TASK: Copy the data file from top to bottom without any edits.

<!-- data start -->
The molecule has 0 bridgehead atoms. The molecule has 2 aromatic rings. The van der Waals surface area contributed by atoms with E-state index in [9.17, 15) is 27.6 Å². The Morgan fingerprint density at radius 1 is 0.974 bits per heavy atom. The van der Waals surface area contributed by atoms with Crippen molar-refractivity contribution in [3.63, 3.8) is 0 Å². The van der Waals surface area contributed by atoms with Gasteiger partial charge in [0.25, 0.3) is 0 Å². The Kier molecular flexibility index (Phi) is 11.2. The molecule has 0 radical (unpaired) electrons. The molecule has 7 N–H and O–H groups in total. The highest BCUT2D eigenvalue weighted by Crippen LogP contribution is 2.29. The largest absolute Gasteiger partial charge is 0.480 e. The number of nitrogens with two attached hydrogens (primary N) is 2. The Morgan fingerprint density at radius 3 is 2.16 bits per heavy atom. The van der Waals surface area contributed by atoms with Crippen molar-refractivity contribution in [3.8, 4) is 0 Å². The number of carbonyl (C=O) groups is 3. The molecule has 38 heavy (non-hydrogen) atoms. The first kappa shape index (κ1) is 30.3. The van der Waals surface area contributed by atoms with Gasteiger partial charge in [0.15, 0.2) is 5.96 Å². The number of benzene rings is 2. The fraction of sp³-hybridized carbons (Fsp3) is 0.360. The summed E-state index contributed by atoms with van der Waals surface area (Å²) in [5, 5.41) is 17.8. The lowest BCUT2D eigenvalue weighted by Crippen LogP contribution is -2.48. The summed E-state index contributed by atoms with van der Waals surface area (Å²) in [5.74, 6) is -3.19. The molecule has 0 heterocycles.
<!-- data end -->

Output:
The molecule has 0 bridgehead atoms. The molecule has 2 aromatic rings. The van der Waals surface area contributed by atoms with E-state index in [9.17, 15) is 27.6 Å². The Morgan fingerprint density at radius 1 is 0.974 bits per heavy atom. The van der Waals surface area contributed by atoms with Crippen molar-refractivity contribution in [3.63, 3.8) is 0 Å². The van der Waals surface area contributed by atoms with Gasteiger partial charge in [0.25, 0.3) is 0 Å². The Kier molecular flexibility index (Phi) is 11.2. The molecule has 0 radical (unpaired) electrons. The molecule has 7 N–H and O–H groups in total. The highest BCUT2D eigenvalue weighted by Crippen LogP contribution is 2.29. The largest absolute Gasteiger partial charge is 0.480 e. The number of nitrogens with two attached hydrogens (primary N) is 2. The Morgan fingerprint density at radius 3 is 2.16 bits per heavy atom. The van der Waals surface area contributed by atoms with Crippen molar-refractivity contribution in [3.8, 4) is 0 Å². The number of carbonyl (C=O) groups is 3. The molecule has 38 heavy (non-hydrogen) atoms. The first kappa shape index (κ1) is 30.3. The van der Waals surface area contributed by atoms with Gasteiger partial charge in [0.15, 0.2) is 5.96 Å². The number of benzene rings is 2. The fraction of sp³-hybridized carbons (Fsp3) is 0.360. The summed E-state index contributed by atoms with van der Waals surface area (Å²) in [5, 5.41) is 17.8. The lowest BCUT2D eigenvalue weighted by Crippen LogP contribution is -2.48. The summed E-state index contributed by atoms with van der Waals surface area (Å²) in [5.74, 6) is -3.19. The molecule has 0 heterocycles.